Give students three journal articles and a check list of criteria relating to their needs such as relevance to an essay topic, or the validity of data – ask them to think about the evidence, and invite them to put their least favourite (based on critical analysis) in room 101. This can be a flipped learning activity or involve using breakout groups in Blackboard Collaborate, with groups returning to the main room for a final vote. Or if publicly battling the merits of an article feels too much, you could encourage students to reflect on their reading choices using PebblePad (a blog, reflection and workbook tool).
And, act on the evidence. Don’t leave reading to fester on an ever-growing list if it is no longer fit for purpose, as students hate “endless lists” (Siddall & Rose, 2014). If you would like more support in running a reading list workshop with your students or for a member of the Learning Skills Team to develop a critical reading activity with your students, please get in touch.
Requesting chapters for Blackboards
One of the services, that really shouldn’t be overlooked is the scanning service. If the library has one copy of a text and you have twenty students on your course and you are recommending only one chapter, it’s perfect. The library can scan a copy of the chapter for you, which can be neatly embedded in your Blackboard. No messy log in, and the chapter is only one click away for your students. A lot easier than going to the library, particularly if the nation gets thrown into another lockdown. Not only this, it is legal, because the library agrees the copyright with the Copyright Licencing Agency, whereas as photocopying the chapter and adding to the Blackboard yourself is not. Copyright laws are designed to protect the rights of authors (and as researchers and writers yourselves, I guess you wouldn’t want to lose out on your royalty payments either).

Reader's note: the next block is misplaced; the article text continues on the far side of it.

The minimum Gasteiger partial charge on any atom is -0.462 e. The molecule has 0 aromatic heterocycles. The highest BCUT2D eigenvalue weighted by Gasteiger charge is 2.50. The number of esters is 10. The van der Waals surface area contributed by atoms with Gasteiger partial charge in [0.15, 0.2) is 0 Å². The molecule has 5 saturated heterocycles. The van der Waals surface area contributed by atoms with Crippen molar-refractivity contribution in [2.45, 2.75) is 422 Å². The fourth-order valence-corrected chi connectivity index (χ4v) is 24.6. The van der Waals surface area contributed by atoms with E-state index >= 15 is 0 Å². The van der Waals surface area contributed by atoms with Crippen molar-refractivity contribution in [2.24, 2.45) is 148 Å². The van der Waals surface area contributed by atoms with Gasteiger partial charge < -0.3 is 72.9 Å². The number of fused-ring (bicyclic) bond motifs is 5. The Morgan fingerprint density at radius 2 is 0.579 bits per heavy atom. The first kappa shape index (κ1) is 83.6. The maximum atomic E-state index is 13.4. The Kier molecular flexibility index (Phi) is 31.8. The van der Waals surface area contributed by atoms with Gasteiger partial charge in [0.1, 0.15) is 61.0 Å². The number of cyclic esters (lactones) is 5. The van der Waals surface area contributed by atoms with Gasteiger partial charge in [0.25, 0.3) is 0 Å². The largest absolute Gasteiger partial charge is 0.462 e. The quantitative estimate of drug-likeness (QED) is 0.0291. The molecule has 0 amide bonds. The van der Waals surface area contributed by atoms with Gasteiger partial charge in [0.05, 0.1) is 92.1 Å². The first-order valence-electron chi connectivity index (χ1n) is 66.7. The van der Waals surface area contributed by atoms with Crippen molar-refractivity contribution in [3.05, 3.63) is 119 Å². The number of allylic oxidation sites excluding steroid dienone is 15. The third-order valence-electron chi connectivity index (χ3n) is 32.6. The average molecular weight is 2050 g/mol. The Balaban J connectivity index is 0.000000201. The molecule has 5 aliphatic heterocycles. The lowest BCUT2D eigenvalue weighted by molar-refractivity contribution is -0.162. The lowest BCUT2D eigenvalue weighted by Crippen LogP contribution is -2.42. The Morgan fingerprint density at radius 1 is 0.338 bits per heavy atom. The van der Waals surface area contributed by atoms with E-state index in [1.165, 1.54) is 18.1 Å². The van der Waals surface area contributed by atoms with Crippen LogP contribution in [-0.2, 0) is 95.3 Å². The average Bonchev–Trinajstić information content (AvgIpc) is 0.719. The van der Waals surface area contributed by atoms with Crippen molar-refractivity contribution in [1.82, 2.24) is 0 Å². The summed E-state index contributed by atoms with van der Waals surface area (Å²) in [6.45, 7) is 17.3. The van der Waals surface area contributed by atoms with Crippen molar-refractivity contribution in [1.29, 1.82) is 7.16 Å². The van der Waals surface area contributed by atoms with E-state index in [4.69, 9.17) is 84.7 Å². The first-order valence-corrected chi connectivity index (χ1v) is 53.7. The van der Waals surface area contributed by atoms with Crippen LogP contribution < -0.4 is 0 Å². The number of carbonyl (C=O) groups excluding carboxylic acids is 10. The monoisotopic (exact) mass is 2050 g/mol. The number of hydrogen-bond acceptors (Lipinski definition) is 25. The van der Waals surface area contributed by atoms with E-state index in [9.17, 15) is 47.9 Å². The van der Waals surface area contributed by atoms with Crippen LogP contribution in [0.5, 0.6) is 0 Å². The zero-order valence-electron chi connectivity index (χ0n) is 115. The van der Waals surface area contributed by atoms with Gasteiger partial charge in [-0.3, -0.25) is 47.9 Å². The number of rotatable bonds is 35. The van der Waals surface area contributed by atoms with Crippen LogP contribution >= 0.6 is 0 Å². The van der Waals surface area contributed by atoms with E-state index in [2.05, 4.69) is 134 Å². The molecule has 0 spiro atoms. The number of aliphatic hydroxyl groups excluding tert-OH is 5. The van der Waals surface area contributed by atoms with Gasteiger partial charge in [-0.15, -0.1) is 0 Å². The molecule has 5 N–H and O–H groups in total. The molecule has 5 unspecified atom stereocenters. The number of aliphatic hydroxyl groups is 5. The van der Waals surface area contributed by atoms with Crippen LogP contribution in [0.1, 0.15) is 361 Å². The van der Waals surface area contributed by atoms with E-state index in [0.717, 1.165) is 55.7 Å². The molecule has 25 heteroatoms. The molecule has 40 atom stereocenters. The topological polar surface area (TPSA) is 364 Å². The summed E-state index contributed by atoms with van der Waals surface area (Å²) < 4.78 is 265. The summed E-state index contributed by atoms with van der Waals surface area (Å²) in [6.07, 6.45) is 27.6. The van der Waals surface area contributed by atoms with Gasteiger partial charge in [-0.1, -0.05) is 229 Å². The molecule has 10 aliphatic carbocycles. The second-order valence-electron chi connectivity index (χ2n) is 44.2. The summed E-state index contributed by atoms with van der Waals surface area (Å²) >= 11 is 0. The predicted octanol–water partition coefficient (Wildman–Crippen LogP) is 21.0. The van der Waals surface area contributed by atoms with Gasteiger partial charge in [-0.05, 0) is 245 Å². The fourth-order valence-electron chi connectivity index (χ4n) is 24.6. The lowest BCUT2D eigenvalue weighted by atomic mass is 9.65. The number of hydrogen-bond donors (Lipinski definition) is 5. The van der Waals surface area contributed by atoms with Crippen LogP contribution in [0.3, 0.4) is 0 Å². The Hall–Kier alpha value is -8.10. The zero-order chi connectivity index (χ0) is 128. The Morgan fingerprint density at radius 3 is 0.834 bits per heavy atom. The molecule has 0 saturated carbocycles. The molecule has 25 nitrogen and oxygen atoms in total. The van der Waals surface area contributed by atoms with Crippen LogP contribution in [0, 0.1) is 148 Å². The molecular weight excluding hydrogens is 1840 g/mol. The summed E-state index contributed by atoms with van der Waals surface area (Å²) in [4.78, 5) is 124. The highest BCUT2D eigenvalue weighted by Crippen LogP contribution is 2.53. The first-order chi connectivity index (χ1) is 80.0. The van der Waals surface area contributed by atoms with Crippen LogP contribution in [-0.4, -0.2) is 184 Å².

“The scanning system is invaluable, and will be even more so this academic year as we move to increased blended learning. I use the system extensively to share extracts of key texts and further reading with students on BA and MA programmes. Scanned documents make it possible to share resources that students might otherwise find difficult to access; it is ideal for highlighting a passage from a text for critical discussion, close reading or as a follow up resource. I’ve found that students often seek out the whole text as a result of reading a snippet in a scan; hosting the scanned text on Blackboard means it can be returned to at any time, supporting assignment preparation” – Sonia Overall – MA Creative Writing Lead, Senior Lecturer, Creative and Professional Writing
There are plenty of people, videos and guides to support you with the scanning service. Click on the links below to find out more.
Scanning Service (via StaffNET only)
Adding a scanned file to your Blackboard (via StaffNET only)
This one probably sounds fairly obvious in a flipped learning environment but providing e-books ensures that reading is available to all online. Not only does it offer parity of experience, but it means more students can access the resource if the print copy is currently on loan. In a survey of foundation degree student reading in 2018, it was discovered that accesses to the recommended e-book study skills titles increased significantly in the lead up to to assessment (Crowther, 2019)
However, the library’s role at purchasing e-books, doesn’t just stop there. We really do worry about the value and the accessibility of the content for the students. The Learning and Research Librarians create support material about locating and using e-books, as well as come into classes (online ones too! – we know our way around Blackboard Collaborate) to demonstrate the resources. If you would like a video tailored to your subject, do get in touch. We have plenty of “pre-recorded core knowledge acquisition actitivites” (LTE, 2020).
The library will also investigate alternate format material for students who struggle with e-book readers. You can contact the user experience team to fnd out more. We know that not every one likes to read online, so we try to think of solutions for example, our database guides have accessibility guidelines and Library Search has an accessibility view. You can also draw on the support of IT colleagues who produce a list of productivity tools to ensure a parity of experience.